By Anandita Bhada*
Europe has been reeling under an energy crisis for the last few months. Amidst the war in Ukraine, which has seen both the European Union and Russia seek to wean themselves away from their mutual energy dependencies, the most pressing issue for Europe today appears to stave-off an energy blackout. While measures such as regulating energy consumption can only a short-term measure to overcome the shortages, the key challenge will be in finding viable long-term substitutes.
The lack of excess global oil and gas capacity to compensate for the Russian shortfall is likely to lead Europe to explore energy alternatives in the form of renewable, coal, nuclear and Liquefied Natural Gas (LNG), each with its own set of corresponding challenges.
While a full transition to renewables is likely to take time, the focus on fossil fuels like coal would push back the continent’s ambitious climate and green targets – an issue close to Europe’s heart. Similarly, nuclear energy has remained unpopular, particularly in the aftermath of the meltdown of Fukushima reactors. LNG can help cushion the blow, as evident in the huge uptick in European LNG imports. Yet, capacity and infrastructure constraints as well as its impact on carbon emissions present their own set of quandaries.
Against the backdrop of these dynamics, the pertinent question is can LNG offer Europe a lifeline amidst an unprecedented energy crisis?
European Efforts towards Acquiring LNG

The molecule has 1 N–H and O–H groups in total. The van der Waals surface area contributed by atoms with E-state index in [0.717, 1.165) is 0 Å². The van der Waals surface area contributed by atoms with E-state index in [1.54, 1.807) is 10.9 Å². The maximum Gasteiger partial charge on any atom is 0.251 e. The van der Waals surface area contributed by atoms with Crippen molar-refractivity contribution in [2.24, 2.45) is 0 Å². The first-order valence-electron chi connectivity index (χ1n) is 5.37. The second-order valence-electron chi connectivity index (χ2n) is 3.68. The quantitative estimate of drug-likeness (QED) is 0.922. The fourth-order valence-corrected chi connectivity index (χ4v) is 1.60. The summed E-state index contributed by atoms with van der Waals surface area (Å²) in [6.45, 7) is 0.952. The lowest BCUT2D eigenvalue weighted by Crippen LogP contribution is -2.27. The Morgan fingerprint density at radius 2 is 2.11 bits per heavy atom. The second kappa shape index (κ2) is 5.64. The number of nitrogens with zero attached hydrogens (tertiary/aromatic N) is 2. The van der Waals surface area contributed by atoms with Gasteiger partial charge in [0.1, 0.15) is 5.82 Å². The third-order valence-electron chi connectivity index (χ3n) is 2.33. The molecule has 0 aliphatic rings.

European imports of Russian gas have steadily declined either voluntarily or on account of Russia weaponising energy, from 174.3 bcm in 2021 to 20.5 bcm in February 2022, propelling the push towards LNG imports.1 The intrinsic nature of LNG, in terms of storage and transport which enable large quantities to be carried in shipping tankers, makes it an efficient alternative. This has led to a renewed focus on fast-tracking the commissioning of an additional 33 LNG terminals apart from ensuring efficiency of scale in the existing 29 terminals.
Today, steps are being taken to expand capacities at the Świnoujście terminal in Poland, Adriatic Terminal in Italy, and Gate terminal in the Netherlands. With a gestation period of three to four years, these projects are expected to come online by 2025. Notably, Spain which houses the largest number of operational terminals in Europe, at six, faces structural constraints on account of limited connections with rest of Europe.
In contrast, Germany which houses a well-connected system of pipeline for gas distribution is the only European country with a sizeable coastline lacking an LNG terminal or even a Floating Storage Regasification Unit (FSRU). To overcome this structural constraint, the Olaf Scholz government has approved the construction of an onshore LNG terminal apart from leasing four FSRUs (at Wilhelmshaven, Brunsbuttel and Stade,) with at least the one at Wilhelmshaven becoming functional by this winter.2